Swale Borough Council set to ‘run out of cemetery space in 10 years’
One county in Kent will run out of public cemetery space in the next decade, official papers say.
Documents produced by Swale Borough Council (SBC) say its sites in Faversham, Sittingbourne, Sheerness and Sheppey “currently only have 10 years of burial capacity”.
Swale Borough Council officials say they are working to create a long-term plan for burial sites in the area. picture in stock
And officials speaking at an Environment Committee meeting last week revealed that there is only one agency-owned cemetery left with space.
“We don’t have any more in Sittingbourne or Sheppey,” an official told councillors.
“Currently, all new burial sites are being made available in Iwade.”
Local authorities are not legally required to operate cemeteries or provide burial sites, but SBC does so in Sittingbourne, Sheppey, Murston, Faversham and Iwade.
The revelation prompted Boughton and Courtenay Councilor Tim Valentine to urge officials to “consider a natural burial ground”.
These types of ceremonies do not involve setting a tombstone or embalming a body.
Biodegradable coffins are used instead, and burials take place in a meadow rather than a well-kept cemetery.
Proponents argue that they are more environmentally friendly than traditional burials because the body is allowed to decompose naturally and a tree is often planted in place of a headstone.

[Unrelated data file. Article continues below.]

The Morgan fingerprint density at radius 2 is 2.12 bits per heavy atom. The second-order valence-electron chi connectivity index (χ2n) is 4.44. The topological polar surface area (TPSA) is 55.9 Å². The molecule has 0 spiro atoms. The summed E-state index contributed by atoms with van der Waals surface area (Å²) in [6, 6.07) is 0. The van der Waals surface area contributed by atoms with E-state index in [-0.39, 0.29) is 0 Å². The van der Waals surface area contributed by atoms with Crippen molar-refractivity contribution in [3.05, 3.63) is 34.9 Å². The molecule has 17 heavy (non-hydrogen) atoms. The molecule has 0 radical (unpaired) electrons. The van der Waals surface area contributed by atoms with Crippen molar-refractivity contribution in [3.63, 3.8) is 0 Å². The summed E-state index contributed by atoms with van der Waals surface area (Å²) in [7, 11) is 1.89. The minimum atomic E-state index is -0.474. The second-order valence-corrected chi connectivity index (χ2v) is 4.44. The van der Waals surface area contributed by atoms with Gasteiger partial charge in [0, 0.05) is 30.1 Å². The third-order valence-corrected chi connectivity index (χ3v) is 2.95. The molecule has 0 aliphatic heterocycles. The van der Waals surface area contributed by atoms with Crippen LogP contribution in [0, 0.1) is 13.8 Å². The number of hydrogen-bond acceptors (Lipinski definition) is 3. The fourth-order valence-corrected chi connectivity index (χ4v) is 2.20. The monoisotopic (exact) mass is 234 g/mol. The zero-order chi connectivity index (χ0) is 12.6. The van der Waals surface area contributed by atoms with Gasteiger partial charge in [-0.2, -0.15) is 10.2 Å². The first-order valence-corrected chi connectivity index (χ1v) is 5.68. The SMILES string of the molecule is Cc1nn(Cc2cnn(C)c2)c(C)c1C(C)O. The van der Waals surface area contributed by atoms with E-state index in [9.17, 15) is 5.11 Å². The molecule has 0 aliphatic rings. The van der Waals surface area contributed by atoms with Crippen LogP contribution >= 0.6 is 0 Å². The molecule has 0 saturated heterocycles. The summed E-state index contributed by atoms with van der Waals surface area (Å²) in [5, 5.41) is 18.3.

Cllr Valentine (Greens) told members: “Then you can have a burial site that becomes a wooded area and contributes to our long-term climate emergency agenda.
“I fully accept the point that the advice may not matter, but when we talk about additional burials we should also consider natural burials.
Cllr Tim Valentine (Green) for Boughton and Courtenay. Image: Swale Borough Council
“I think there’s a demand in the community.”
Swale already has natural burial sites – one on Deerton Street near Sittingbourne which is sold out and another on Riverview between Newington and Lower Halstow.
After the meeting, Cllr Valentine added: “It’s a burial ground, but instead of planting memorials and headstones, they’re planting trees.
“Eventually it would turn into a wooded area and if you like you can go where your loved ones are and wander through a pleasant wooded area rather than a graveyard as we envision it.
“We want to plant more forest for the climate emergency.”
Rosie Inman-Cook, Manager of the Association of Natural Burial Grounds, helped set up the Deerton Street site in 2007 – the first of its kind in Kent.
She thinks natural burials should be seen as a mainstream alternative as “councils always claim they are running out of space”.
Ms Inman-Cook argues that through conventional cremation, “your last act on the planet is vandalism”.
“Cremation not only releases pollution, but also releases the carbon from your body and your coffin right where it’s not needed,” she said.
“The funeral industry loves cremations and I would suspect councils do too because they don’t take up space.”
“We currently have enough burial space for at least 10 years, which gives us time to plan longer term…”
While she says that traditional burials are more environmentally friendly than cremation, she emphasizes that “natural burial causes naturalization” because the land can be used “many times over.”
A spokesman for the county council says the agency will shortly begin planning for future land allocation.
“We currently have enough burial space for at least 10 years, which gives us time to plan for the longer term,” he said.
“We are now in the early stages of work on developing a strategy outlining how we will approach the longer-term provision of burial sites.
“This way we can take all the necessary precautions in a timely manner.”